By Robert W. Bradford, President & CEO
Note: This article was originally posted in Compass Points in May 2006. We are discussing the root causes of poor implementation in a series of posts. Part 4 covers the fourth root cause of poor implementation.
Managers change their objectives too quickly
In some companies, the main strategy implementation amounts to a kind of corporate “short attention span”. Many of these companies don’t make much headway in their strategy implementation because they are never heading in one direction long enough for the strategy to pick up steam.
A common symptom of this implementation issue is a company that seems to be perpetually in the middle of dramatic changes. In a company with a sound, consistent strategy, change is occurring, but change tends to flow around the strategy, because the strategy represents a stable, unchanging reality, such as “Starbucks customers like good coffee in a good environment”.
Another symptom is the classic “flavor of the month” syndrome, where the company shifts direction every month or two based upon the viewpoint of the management guru that is currently in favor with the top executives. This is a dangerous problem, as many of today’s management gurus espouse strategic outlooks that are diametrically opposed. For example, “The Experience Economy” espouses a strong, service-centered specialty strategy, while “Nuts!” centers on a focused commodity strategy. You might succeed in shoehorning both of these outlooks into one company, but you are just as likely to end up with a train wreck.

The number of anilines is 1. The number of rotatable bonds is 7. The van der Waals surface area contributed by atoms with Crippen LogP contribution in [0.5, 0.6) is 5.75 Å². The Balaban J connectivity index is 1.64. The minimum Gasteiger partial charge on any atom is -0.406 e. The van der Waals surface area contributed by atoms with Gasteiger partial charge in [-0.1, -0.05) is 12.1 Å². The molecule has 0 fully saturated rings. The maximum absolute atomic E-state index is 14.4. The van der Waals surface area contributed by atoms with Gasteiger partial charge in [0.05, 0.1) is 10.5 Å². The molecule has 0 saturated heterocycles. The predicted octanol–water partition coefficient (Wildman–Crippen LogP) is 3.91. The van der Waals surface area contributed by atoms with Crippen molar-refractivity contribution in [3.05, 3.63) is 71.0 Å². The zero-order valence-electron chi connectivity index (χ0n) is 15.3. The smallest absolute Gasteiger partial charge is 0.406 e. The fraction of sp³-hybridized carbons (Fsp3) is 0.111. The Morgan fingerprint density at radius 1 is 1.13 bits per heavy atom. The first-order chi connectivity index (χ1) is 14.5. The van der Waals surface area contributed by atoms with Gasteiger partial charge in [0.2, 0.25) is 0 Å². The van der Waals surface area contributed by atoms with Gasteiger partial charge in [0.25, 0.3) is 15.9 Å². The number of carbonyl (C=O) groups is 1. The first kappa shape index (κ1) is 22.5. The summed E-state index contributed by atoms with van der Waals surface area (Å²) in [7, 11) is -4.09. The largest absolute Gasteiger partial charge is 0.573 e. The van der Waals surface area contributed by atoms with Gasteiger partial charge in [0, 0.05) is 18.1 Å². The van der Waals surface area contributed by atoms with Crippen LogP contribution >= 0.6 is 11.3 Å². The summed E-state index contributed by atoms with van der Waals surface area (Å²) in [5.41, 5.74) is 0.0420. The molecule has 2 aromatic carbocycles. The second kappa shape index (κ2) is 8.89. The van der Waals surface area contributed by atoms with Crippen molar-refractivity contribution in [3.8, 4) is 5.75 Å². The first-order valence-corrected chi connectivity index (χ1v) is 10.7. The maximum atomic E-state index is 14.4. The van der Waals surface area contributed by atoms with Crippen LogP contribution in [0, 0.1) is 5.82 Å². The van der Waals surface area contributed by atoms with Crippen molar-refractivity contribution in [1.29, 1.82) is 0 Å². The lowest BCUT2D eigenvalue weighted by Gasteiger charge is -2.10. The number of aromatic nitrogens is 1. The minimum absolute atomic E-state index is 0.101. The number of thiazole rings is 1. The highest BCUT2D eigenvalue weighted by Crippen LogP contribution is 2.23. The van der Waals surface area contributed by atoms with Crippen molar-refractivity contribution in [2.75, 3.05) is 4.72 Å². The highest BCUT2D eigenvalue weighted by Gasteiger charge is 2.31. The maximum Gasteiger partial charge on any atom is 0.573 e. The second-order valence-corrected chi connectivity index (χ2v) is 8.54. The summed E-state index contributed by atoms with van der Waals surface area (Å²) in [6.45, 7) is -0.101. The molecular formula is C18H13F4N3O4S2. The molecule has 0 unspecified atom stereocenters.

The annual planning process, and strict discipline around that process, is the best antidote we know to “short attention span”. The key here is to make sure you have sound strategic reasons for every change you make in your objectives (and no, “there’s a lot of money to be made” is NOT a sound strategic reason). Likewise, test every change against the wisdom that is inherent in your own strategy. If it fits, great – but when it doesn’t, be very wary of making changes because of small, temporary changes in your marketplace or (worse) your reading list.
In the upcoming weeks, we will discuss other root causes of poor implementation.
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